Fishing Fly Fishing How to Fishing and Fishing Reports at Tidal Fish - SALTWATER FISHING: Susquehanna Spring Fishing Part III
  • SALTWATER FISHING: Susquehanna Spring Fishing Part III

    By Jerry Norris
    Well, it is the middle of May and spring keeps on rolling right along. If you haven't already, please review the <a href="https://www.tidalfish.com/forums/content.php/1007-Saltwater-Fishing-Susquehanna-River-Spring-Fishing-Part-I#comments_start">Susquehanna Spring Fishing Part 1</a> and <a href="https://www.tidalfish.com/forums/content.php/1062-SALTWATER-FISHING-How-to-Fish-Susquehanna-River-Spring-Fishing-Part-II">Susquehanna Spring Fishing Part 2</a> articles of this series.

    The shad bite, such as it was this year, has faded. Oh, there may still be an occasional hickory still lingering around and a white shad may turn up now and then but for the most part, shad are done for the year. The white perch are now just about at their peak and will be up in the rocks spawning for a few more days, then in another week or so, the big white perch will have dropped back out of the river and into the bay as well. The days of easy fishing and abundant catches-or as a friend of mine fondly says the “brain dead fishing”-is about over for the year. From now on, anglers will have to work harder for their fish. Not only will the glut of spawning fish move out, but the target species of fish will change as well. Late spring (and summer) fishing is for rockfish, large mouth and small mouth bass, walleye, bait size perch, and of course, the ever present catfish. Since the modified Rockfish season for the flats and the lower river just opened, I will concentrate this article on fishing for rockfish. Unfortunately, Rock fishing is often a hit or miss proposition at this time of year and the best fishing areas are upriver and will not be open until the first of June.

    For the intermediate season, anglers can troll the deeper waters between the Lapidum Landing and Port Deposit. Favored lures for trolling are surgical tubes, rattletraps, broken back Rebels, blade baits, twisters or shads. The best trolling location is the area from the Lapidum ramp to Port Deposit. Those not wishing to troll can drift and jig the same area. Best bets for jigging are blade baits similar to the Silver Buddies, trout bombs, twisters or shads and bucktails. Another option is to anchor up and drift small white perch, chum or chunk. Small white perch can usually be caught on small shad darts near the rocks or grass beds down below the ramp or along the shore line. Since herring are no longer allowed, chunking or chumming with menhaden is the only good option left. Just remember to use circle hooks per the DNR regulations.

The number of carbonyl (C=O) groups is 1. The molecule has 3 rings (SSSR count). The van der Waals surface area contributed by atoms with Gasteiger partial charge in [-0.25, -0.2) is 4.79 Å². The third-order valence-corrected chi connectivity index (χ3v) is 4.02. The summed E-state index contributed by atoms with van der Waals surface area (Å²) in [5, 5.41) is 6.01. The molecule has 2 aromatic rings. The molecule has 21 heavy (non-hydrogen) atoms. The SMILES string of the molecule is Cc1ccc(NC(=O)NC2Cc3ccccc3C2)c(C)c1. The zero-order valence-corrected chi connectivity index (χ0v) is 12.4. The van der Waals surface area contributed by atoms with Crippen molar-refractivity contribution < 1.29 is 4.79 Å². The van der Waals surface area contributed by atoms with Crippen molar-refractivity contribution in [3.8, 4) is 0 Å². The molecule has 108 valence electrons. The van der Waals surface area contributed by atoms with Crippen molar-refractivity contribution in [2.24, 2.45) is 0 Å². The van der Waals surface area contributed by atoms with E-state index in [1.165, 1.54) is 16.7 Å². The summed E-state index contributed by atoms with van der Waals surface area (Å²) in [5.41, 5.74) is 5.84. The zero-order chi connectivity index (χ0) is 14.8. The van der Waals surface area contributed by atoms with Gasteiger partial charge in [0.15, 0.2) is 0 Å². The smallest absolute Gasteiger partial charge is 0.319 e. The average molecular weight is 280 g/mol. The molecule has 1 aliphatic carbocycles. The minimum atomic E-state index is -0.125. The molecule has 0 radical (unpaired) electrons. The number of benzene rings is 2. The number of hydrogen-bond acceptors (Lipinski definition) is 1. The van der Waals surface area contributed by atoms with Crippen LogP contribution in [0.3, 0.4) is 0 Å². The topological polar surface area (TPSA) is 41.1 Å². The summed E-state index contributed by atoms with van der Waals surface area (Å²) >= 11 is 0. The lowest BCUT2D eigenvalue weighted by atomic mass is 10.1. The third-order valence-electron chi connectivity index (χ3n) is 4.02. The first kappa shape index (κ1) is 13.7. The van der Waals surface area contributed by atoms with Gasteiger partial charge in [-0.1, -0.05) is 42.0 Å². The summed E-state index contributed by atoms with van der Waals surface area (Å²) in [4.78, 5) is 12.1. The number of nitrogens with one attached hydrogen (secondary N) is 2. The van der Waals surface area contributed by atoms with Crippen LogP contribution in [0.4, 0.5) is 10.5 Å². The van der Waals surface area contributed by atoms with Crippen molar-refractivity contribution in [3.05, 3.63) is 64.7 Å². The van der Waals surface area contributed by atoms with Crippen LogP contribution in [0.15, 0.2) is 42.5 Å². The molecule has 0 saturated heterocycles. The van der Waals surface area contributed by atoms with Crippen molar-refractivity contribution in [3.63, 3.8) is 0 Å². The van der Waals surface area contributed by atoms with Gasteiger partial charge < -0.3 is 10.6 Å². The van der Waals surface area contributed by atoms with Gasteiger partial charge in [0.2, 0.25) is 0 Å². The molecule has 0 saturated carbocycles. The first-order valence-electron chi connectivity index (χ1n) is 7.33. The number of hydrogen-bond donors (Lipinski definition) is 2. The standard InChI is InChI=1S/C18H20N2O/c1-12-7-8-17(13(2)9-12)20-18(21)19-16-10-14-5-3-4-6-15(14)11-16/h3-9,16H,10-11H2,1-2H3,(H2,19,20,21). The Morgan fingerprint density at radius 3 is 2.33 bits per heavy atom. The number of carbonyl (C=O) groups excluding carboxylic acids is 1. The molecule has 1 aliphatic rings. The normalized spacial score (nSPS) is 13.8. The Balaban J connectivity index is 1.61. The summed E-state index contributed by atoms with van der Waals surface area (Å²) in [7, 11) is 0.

When season opens on the full river, the best results, or at least the most exciting, are often on top water lures in the skinny waters starting from around Spencer Island, up around the old bridge pilings, and continuing up river as far as you dare to run. This is early morning fishing which means getting to the fishing spots at the crack of dawn or earlier. That is no small feat if the gates are shut and not much water is running-it’s hard enough to run those waters at low flow in the light of day when you can see the rocks! Needless to say, if you don’t have a shallow draft wooden or aluminum boat, this fishing is not for you. But don’t despair, lots of anglers do well wade fishing from shore. Either in a boat or wading, the secret is to find the deep pockets with current flow and the areas of current flow between rocks. Cast upstream or across stream and rapidly retrieve your top water lure with a brisk pop. If a rock fish wants your lure, you can’t reel fast enough to take it away from it. Good choices are Atom Poppers, Creek Chubs, Smack-its or whatever you favorite topwater is. There is good fishing from shore on the rocks just above the old mill up through the riffles between the old mill and the mouth of Deer Creek and also from Deer Creek on up to the dam. Some folks do well with float tubes especially on weekends when they tend not to run as much water. They will start below the dam and wade/float downstream and either have someone pick them up at Deer Creek or hoof it back up the trail to their car at the dam.